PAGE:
Should we be worried about Northern Ireland? As Scotland prepares for a vote on independence later this week, possibly heralding a broader decomposition of the union, nervous glances are being directed toward the United Kingdom's most restive nation.

Gerry Adams, the leader of Sinn Fein, may be warmly remembering the contributions to peace made by Ian Paisley, the arch-unionist who died last week. But Adams has been warning over and over again that the peace process in Northern Ireland is falling apart. The cease-fire that ended (almost all) the violence between the IRA and Protestant terrorist groups is 20 years old. But it has been a tense peace, and thousands of illegal guns remain in Ulster homes.

A return to violence is extremely unlikely. But the coalitions holding Stormont together are falling apart.

If Northern Ireland had a border poll, would respondents move as quickly toward Ireland as the Scots have toward independence? Certainly not, since the Republic of Ireland is a real state with real problems, as opposed to an independent Scotland that can remain, at least until polling day, a repository of unlimited aspirations.

But that doesn't change the material facts on the ground. Catholics (or Catholic-descended) Northern Irish are rapidly heading toward a majority of the population. Catholics outnumber Protestants in Belfast already, as well as in schools and universities. Meanwhile, Northern Irish Protestants are more likely to move to England and stay there as adults.

Unionists may console themselves with a set of polls in 2011 that showed more Catholics expressing a wish to stay in the union rather than join the republic. But would they remain committed if Ireland's economy rebounds and the U.K.'s deteriorates? What if the broader project of the United Kingdom decomposes in the face of Scottish nationalism? And why would pro-union Catholics vote to stay in the union, when unionism will be championed by parties that attract zero Catholic votes?

Another question may be more disquieting to loyalists: Does England even want Belfast? The same polls showed that a smaller percentage of English people are committed to keeping Northern Ireland. For many years, it has received the most public money per capita in the union, while generating the least. And many English find Northern Irish politics exasperating, its style of unionism oafish.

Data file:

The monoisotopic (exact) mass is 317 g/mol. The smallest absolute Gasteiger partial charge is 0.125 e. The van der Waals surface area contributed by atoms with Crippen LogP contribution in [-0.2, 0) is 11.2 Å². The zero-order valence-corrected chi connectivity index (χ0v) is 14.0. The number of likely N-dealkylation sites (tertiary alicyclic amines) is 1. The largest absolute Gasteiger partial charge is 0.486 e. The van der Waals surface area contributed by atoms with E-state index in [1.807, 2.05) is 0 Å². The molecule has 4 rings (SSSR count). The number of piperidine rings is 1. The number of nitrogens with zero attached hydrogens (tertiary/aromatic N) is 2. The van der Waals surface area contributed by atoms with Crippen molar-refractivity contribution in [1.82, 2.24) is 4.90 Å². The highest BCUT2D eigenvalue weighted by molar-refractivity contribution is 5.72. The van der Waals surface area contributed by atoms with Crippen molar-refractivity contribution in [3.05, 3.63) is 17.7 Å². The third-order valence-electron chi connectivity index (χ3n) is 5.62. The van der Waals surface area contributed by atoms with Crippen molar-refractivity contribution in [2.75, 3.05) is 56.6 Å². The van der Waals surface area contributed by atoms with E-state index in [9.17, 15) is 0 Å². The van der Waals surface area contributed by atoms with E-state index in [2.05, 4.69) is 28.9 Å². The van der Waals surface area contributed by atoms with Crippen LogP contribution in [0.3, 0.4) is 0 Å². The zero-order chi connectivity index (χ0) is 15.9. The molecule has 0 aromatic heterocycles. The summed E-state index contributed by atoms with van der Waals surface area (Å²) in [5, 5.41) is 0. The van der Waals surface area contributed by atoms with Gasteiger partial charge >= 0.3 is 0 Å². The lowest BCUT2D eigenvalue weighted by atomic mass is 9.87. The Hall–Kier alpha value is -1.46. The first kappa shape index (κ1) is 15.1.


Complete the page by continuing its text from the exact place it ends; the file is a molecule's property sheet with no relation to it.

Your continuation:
Even Thatcher seems to have contemplated cutting Northern Ireland off during the Hunger Strikes. Similar threats were made by Westminster in order to broker the 1998 Good Friday agreement. It's hard to imagine David Cameron or his successor giving emotional speeches about the role of Northern Ireland in the United Kingdom, as Cameron and his associates have done for Scotland.

Northern Ireland's status in the union has been scrambled for some time. At the 2012 Olympic Games, Northern Irish athletes were not automatically made part of team "Great Britain," since Northern Ireland is not part of Great Britain, only the United Kingdom. Seven of its athletes competed for Great Britain, while 13 represented the Republic of Ireland.

All of this has given loyalists cause for worry.

In recent weeks, many Orangemen traveled to Edinburgh to join pro-Union parades. Indeed, the Troubles have started to figure in the mind of Scottish unionists. Emotional appeals have been made on behalf of more than 100 Scots who died serving in Northern Ireland during those dark years.

Meanwhile, Sinn Fein's leaders have been pushing harder than ever for agreements on parades, flags, and boutique nationalist concerns like Irish-language services. They are confidently declaring, "The Orange state is gone forever."

Young Catholics occasionally riot. Loyalist frustration has occasionally spilled out into rioting in recent years. And why shouldn't they feel under fire? Ireland's Constitution guarantees rights to Northern Protestants. But nothing the Republic can do will shore up the status of loyalists. Even someone like myself, whose mother wore a Bobby Sands bracelet, can see that the republican cause in the form of a border poll threatens to turn Ulster's unionists from a bare majority in a polity that matters to them to a very small minority in a republic that was seen as a mortal enemy and source of terror to their parents and grandparents.

Very naturally, Irish loyalists treasure the union more than anyone else. They fought harder than others and suffered more for the United Kingdom. Northern loyalists feel particular affection for Scotland and believe they have a shared identity that crosses the sea. Scotland's departure would be an enormous blow.

But it's important to remember that the peace process did not achieve its happy-enough result on principle, but on mutual exhaustion and disgust at oceans of bloodshed. It was patched together with false promises about what would be guaranteed to unionists and made available to republicans. In many ways, it substituted changing the status quo on a political settlement with changing the status quo on violent political action. Scotland's referendum throws the political settlement into doubt, since it highlights unionism's declining ideological appeal and the changing demographics of the region.

A 32-county Ireland is probably inevitable, although I doubt anyone will be thrilled when it comes. And Scotland must be about its own business. But in the meantime let's hope that what has been deemed unthinkable in Northern Ireland remains that way.